ALEXANDRA VESELOVA (St Petersburg) and MIKHAIL MILIUTIN (St Petersburg) examined the remarks concerning the French Revolution in the memoirs of the eighteenth-century Russian writer Andrei Timofeevich Bolotov. They argued that Bolotov’s disapproving look on the happenings in France can only be understood in the context of two recent events in Russian history. The first event was the experience of mass violence against the Russian nobility in the Pugachev Rebellion. Similar to his analysis of the French Revolution, Bolotov described this event as a threat to traditional order by the simple folk. Bolotov’s political views, however, were not based on a mere solidarity with the provincial landlords’ class, nor did they imply a wholesale condemnation of revolutions. This becomes clear by looking at Bolotov’s narrative of the palace revolution of 1762, which put Catherine on the throne. This revolution, which he entitled a “glorious revolution” in reference to the events in England in 1688, seemed to be a counterpart to the French revolution and revealed Bolotov’s interest in German natural law theory, which could legitimize revolution in case of power abuse by the ruler.

CHRISTINA VON HODENBERG (London) introduced the second panel featuring the aftermath of the revolutionary events in 1848. HEINRICH BEST (Jena) analysed the pivotal role of the Constitutional Assemblies in the revolutionary dissolution of the old and the consolidation of the new institutional orders. By addressing the interplay between the elite formation and state-building in the Frankfurt and the Paris National Assemblies of 1848/49, Best showed how neither in France nor in Germany a consensus elite could have been formed after the revolution of 1848, primarily because the political process in these assemblies could not address social inequalities. Nevertheless, in the long run the National Assemblies became the dominant organizational principle of political order in complex societies. In retrospect, the parliamentary work of 1848 could be seen as a time of apprenticeship for representative democracy.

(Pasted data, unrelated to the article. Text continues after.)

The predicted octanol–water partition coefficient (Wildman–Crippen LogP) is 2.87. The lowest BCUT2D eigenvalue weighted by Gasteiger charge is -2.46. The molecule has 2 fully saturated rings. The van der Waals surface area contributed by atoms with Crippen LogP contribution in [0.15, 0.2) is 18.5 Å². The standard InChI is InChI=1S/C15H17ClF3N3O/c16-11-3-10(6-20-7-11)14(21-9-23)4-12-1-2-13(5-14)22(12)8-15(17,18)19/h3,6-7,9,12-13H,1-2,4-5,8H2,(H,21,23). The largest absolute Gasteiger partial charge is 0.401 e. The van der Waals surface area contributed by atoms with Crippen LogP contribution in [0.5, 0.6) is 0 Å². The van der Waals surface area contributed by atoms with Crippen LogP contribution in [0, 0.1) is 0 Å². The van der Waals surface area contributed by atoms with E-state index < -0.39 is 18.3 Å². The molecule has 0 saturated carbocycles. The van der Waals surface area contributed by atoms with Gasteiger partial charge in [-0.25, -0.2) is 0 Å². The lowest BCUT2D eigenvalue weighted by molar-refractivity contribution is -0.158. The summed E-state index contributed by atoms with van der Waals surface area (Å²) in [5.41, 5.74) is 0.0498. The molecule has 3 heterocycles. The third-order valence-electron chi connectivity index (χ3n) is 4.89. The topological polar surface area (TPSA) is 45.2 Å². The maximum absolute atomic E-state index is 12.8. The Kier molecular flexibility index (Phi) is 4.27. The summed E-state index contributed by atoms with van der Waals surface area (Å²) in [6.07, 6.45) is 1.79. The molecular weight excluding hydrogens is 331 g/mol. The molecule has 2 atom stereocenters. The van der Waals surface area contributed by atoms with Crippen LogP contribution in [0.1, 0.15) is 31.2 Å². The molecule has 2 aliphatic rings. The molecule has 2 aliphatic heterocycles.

Through a biographical approach, JONATHAN KWAN (Nottingham) presented the revolutionary experience and its biographical and intellectual repercussions in the life of Moritz Kaiserfeld in the context of the Habsburg monarchy. Kwan showed convincingly that firstly elite formation in the Habsburg context often meant integration within the German cultural and educational system. Secondly he demonstrated that as an outcome of the revolutionary events liberal thought was integrated within elite culture rather than radicalised: Referring to a memorandum on the unity and stability of the Austrian state written by Kaiserfeld in the 1850s, Kwan showed how along with the revolution and the integration of revolutionaries into institutions, a process of readjusting ideas on the personal level took place.

DENIS SDVIZHKOV (Moscow) traced in his presentation a double-tracked development in Russia around the revolution of 1848. On the one hand, for the masses in Russia, 1848 was not a year of revolution, but of cholera, crop failures and fires. The greater part of the nobility elite saw Russia’s role as saviour of Europe evaporating. This could only be understood in the context of the de-politicisation and nationalisation of the nobility after the November uprising of 1831 in Poland and the subsequent Russian-Polish war. On the other hand, Sdvizhkov carved out a “silent revolution” concerning the educational elite: newly established cafés and reading rooms opened a discursive space, in which the events in the West could be learned and pondered. Because there was no revolution in Russia, intellectuals had the opportunity to comment and reflect on the happenings in the West. Sdvizhkov argued that the process of figuring out a “Russian” position towards the events created a discursive practice that prepared the Great Reforms of the 1860s.